"But I didn't do that. I dusted myself off and said, you know what, this is what's happened, I'm gonna start again and go for it. And now in my life I'm probably happier than I've ever been and feel luckier than I've ever been with the clients I work with."

Today her PR and events business Road3 boasts clients including Women in Football, the PFA, Kick it Out, and the David Lloyd health clubs brand. She also works with Pitch Publishing, managing book launches for a range of sports titles. Currently she's even putting her expertise to work for WIF itself as an interim events consultant.

But when the pandemic struck and football ground to a halt, a rethink was needed. "I did lots of exercise, I learnt to bake, I homeschooled my kids, I went slightly insane for a while. And then I thought, me being me, what am I going to do next, because I can't do this for much longer."

Laura's response was a lifestyle consultancy venture called Road3 Concierge, for footballers and other high-profile people. "The most interesting part of that business is on the charity side where we help them if they want to set up foundations… that's a really exciting part of the job!"

 

A big juggle

"I'm crazily busy on different projects," says Laura. "I don't seek out work any more – I'm very lucky: it tends to come to me." Outside of work she cares for her two sons "who are my world and my life" as well as a new dog. "My life's a big, big juggle," she smiles, just a little ruefully.

As if work/life balance weren't enough of a challenge, she has to manage City/United balance at the same time. How did her first son end up gravitating towards Manchester's other footballing superpower?

"My ex-husband is a Red. I have been a Blue all my life. I’m Jewish. My ex isn’t. I got the religion and he got the football – that was the deal when we got married!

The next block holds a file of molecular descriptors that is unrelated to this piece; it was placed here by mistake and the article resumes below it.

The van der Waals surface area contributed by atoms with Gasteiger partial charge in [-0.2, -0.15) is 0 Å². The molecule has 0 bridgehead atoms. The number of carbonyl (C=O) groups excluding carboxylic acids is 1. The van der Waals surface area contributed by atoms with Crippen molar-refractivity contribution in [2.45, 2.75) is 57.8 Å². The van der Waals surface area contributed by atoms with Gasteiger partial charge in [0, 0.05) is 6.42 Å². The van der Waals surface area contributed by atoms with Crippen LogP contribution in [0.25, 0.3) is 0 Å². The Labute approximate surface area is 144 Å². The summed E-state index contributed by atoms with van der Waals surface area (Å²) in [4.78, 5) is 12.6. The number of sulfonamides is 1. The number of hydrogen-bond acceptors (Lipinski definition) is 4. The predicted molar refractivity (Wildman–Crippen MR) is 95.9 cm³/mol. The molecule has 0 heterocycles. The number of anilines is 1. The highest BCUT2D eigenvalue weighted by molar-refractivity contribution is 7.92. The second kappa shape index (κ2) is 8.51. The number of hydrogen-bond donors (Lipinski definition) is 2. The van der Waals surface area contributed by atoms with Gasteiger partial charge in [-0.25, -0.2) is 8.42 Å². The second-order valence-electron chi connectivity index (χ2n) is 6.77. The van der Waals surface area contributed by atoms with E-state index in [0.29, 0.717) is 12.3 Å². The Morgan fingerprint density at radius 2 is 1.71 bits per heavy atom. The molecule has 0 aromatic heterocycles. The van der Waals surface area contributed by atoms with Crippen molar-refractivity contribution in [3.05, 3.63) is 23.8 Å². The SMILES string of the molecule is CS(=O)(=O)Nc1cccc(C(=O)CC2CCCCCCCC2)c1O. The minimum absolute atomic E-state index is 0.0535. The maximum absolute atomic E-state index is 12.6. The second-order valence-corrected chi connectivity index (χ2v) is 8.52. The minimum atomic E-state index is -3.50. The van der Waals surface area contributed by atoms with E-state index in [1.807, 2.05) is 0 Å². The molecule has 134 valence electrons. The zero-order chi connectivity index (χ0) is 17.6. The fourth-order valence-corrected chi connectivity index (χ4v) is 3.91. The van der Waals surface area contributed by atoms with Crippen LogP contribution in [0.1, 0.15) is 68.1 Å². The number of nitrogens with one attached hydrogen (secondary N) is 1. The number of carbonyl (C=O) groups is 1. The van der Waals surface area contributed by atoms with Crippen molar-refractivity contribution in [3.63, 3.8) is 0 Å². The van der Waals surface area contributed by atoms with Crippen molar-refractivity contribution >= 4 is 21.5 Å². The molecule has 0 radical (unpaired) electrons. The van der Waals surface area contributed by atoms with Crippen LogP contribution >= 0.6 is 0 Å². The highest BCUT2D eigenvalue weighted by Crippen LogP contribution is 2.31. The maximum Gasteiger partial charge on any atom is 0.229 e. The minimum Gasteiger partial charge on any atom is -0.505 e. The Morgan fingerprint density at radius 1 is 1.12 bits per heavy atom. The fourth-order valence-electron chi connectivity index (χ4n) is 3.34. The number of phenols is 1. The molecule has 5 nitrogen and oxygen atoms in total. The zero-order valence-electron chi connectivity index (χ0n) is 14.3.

"So our eldest son took his father’s club. My youngest is a massive City fan, like me, and loves football. He was born in 2011 – we won the Premier League title for the first time when he was a year old. Both my kids have been brought up in a football house. My partner now is also a Red – you’d think I’d learn to pick better partners really!"

 

"Talk to everyone"

Anyone setting out on Laura's career path could get a head start by listening to her advice. Her most important piece of guidance? Networking.

"Talk to everyone. Meet everyone. Everyone who is willing to talk to you, talk to them. Because you don't know who they are, you don't know where they're gonna end up, you don't know what they might be able to help you with.

"I talk to anybody in this industry – whether they're the people who are cleaning the loos in the clubs or the people that are in the boardrooms – exactly the same. And I think that's the most important thing because you just don't know. If you treat those people with respect your name will get round and you will do well. You just work hard and the breaks will come."

It takes determination as well as graft to reach a position like Laura's – and meeting your heroes is the icing on the cake. "Certainly the events are not all glamour and glitz, let me tell you!" she says. But in the end the work pays off.

"I feel very lucky and very honoured to be a woman working in this industry. I've had, as I say, some fantastic times and some not so fantastic times, but ultimately I wouldn't want to be anywhere else."